So you want to try out the 24 Hour Comic challenge? Excellent! Thousands of comic artists have taken on this challenge, so much so that it’s almost become a rite of passage for any comic creator! Having done several this last fall, I have some advice on what to do before, during, and after your attempt.
Learn from those who have done before, my elders have always said. I don’t think anyone else has documented their 24 Hour Comics to the extent that I have, much less written a guide like this, so I want to share my knowledge and experiences in the process of doing these comics. This is not only a creative challenge, but a mental and physical one as well.
Before the Comic
In the days or weeks before your attempt, make sure you prepare! I don’t just mean having your paper and pencils handy (though that’s also important) but make sure you’re mentally and physically prepared.
Set your date and time. I recommend a Saturday, from midnight to midnight, but any stretch of two days that you have off will do. Midnight to midnight is especially helpful because you have nonstop daylight for a good chunk of time in the middle of the 24 hours, and it will help you trick your internal clock into forgetting that you’ve been awake for so long. Having the following Sunday off is also very beneficial, since you’ll have as long as you like to sleep off the all-nighter and relax before you go back to school or work on Monday.
Eliminate things that will distract you. I, personally, can get easily distracted by menial housekeeping when I have something to do with a looming deadline. I can’t number the times that I’ve had to finish a paper for school, and suddenly had all sorts of initiative to vacuum my carpet and clean my bathroom instead. The week before I did my first attempt, I cleaned my entire apartment from top to bottom to eliminate any possible distractions that could take my focus away from the comic. If you know you have habits like this when you’re working on a deadline, make sure you remove them before you begin your comic.
For the love of God, sleep. Rest is important, especially since you’ll be awake for such a long stretch, so if at all possible, make sure you get at least 8 hours of sleep for several nights before your attempt. If you choose to go the midnight-to-midnight route, you may not get the full 8 hours of sleep beforehand, but in this case, even a long nap is better than no sleep at all. I made the mistake of not sleeping before two of my attempts, and it utterly destroyed me both times. Hours 6 through 18 will be awful if you don’t sleep beforehand, I guarantee it.
Gather your ammunition. Get your materials together. That means anything you could possibly need during the course of your comic. Reference materials, paper, media; hell, even a list of bookmarks in their own special folder in your browser. If there’s something you will need, make sure it’s easily accessible.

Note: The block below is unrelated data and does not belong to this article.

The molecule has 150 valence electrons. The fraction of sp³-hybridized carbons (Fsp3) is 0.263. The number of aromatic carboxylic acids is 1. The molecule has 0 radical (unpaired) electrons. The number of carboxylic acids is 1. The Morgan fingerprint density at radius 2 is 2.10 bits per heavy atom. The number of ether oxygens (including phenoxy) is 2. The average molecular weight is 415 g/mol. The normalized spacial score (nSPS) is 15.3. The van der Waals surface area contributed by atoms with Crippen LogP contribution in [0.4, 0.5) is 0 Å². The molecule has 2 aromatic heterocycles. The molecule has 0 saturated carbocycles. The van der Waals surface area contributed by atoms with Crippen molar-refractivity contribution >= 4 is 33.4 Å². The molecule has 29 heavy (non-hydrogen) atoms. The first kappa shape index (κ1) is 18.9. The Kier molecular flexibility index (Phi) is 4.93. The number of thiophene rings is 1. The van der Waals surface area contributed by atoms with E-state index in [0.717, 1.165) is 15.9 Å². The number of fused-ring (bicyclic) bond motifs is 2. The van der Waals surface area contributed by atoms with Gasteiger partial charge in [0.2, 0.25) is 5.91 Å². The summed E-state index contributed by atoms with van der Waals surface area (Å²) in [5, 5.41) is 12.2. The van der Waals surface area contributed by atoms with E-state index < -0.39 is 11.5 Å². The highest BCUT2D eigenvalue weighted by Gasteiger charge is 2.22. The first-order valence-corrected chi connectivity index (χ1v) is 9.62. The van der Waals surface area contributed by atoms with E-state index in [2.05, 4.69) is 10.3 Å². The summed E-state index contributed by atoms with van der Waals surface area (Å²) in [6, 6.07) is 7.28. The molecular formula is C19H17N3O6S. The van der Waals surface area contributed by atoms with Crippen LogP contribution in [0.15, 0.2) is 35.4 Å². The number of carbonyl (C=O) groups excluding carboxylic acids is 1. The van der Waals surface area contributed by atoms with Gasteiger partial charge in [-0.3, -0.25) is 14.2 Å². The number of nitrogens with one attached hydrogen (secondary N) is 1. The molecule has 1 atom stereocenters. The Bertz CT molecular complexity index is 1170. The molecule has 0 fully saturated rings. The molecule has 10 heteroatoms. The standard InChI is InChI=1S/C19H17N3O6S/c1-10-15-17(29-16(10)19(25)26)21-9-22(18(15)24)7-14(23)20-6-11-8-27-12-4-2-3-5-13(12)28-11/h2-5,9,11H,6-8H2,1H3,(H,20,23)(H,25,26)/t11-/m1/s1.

Rations. Make sure your fridge is well-stocked with healthy food and snacks and your energy drink of choice. That carb or caffeine boost will come in very handy in the later hours when you’re really dragging.
Don’t plan the story before the 24 hours begin. Not only is this against the rules, but it’s also more fun if you improvise when the challenge starts, not to mention it’s Scott’s recommended route. I’ve had tons of ideas for what to do for 24 hour comics, but since you can’t write anything down beforehand, I’ve always forgotten them when the time came. So just make it up! There are tons of idea generators out there, so make use of them if you get stuck.
During the Comic
The day has come at last, and you’re ready to go! As you make your comic, I reccommend the following:
Stay hydrated and fed. It’s important to keep yourself fueled during this challenge. If you let yourself get thirsty, you’re already dehydrated, so keep a full glass of water or a water bottle with you at all times to sip on. Make sure you don’t forget to eat at regular intervals, as well! Since you’re not operating on an everyday schedule, you need to make sure you give yourself regular mealtimes every 5 or so hours, depending on how often you eat on a normal day.
Pace yourself and budget your time. It’s one hour per page, and if you’re planning on sleeping, then make sure you plan accordingly. If you’re doing any post production like Photoshop editing or publishing on the web, make sure you budget time for that at the tail-end of the 24 hours.
Get a wingman. Having a wingman during your attempt is to your advantage. They can be someone who is doing their own 24 hour comic along with you, or can be a friend or partner offering moral support. They don’t necessarily have to be artistically inclined, either. Chris stayed up with me every time I did a comic, doing things like cooking, waking me up after naps, and letting me bounce ideas off him whenever I got into a rut. Even having someone standing by on IM to talk to can be good, as long as you don’t let yourself get distracted by them too much.